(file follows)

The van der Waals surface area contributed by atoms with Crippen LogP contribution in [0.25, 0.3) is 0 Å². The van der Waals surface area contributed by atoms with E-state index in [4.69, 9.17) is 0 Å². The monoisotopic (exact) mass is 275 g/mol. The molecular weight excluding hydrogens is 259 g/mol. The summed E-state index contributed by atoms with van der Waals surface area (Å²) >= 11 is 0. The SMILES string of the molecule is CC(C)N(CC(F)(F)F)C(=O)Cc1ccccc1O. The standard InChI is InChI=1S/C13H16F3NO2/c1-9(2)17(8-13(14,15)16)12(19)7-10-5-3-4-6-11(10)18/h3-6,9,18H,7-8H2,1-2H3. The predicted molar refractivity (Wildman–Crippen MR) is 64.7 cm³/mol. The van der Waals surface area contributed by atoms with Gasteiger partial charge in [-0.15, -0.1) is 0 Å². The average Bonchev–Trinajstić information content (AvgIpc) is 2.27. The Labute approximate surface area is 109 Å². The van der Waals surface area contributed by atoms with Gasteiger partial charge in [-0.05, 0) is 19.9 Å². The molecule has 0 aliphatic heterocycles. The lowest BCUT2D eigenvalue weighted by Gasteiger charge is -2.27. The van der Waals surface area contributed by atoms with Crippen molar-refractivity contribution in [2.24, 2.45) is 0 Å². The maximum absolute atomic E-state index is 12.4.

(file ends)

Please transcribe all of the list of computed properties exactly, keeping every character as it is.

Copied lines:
The van der Waals surface area contributed by atoms with Crippen LogP contribution in [0.25, 0.3) is 0 Å². The van der Waals surface area contributed by atoms with E-state index in [4.69, 9.17) is 0 Å². The monoisotopic (exact) mass is 275 g/mol. The molecular weight excluding hydrogens is 259 g/mol. The summed E-state index contributed by atoms with van der Waals surface area (Å²) >= 11 is 0. The SMILES string of the molecule is CC(C)N(CC(F)(F)F)C(=O)Cc1ccccc1O. The standard InChI is InChI=1S/C13H16F3NO2/c1-9(2)17(8-13(14,15)16)12(19)7-10-5-3-4-6-11(10)18/h3-6,9,18H,7-8H2,1-2H3. The predicted molar refractivity (Wildman–Crippen MR) is 64.7 cm³/mol. The van der Waals surface area contributed by atoms with Gasteiger partial charge in [-0.15, -0.1) is 0 Å². The average Bonchev–Trinajstić information content (AvgIpc) is 2.27. The Labute approximate surface area is 109 Å². The van der Waals surface area contributed by atoms with Gasteiger partial charge in [-0.05, 0) is 19.9 Å². The molecule has 0 aliphatic heterocycles. The lowest BCUT2D eigenvalue weighted by Gasteiger charge is -2.27. The van der Waals surface area contributed by atoms with Crippen molar-refractivity contribution in [2.24, 2.45) is 0 Å². The maximum absolute atomic E-state index is 12.4.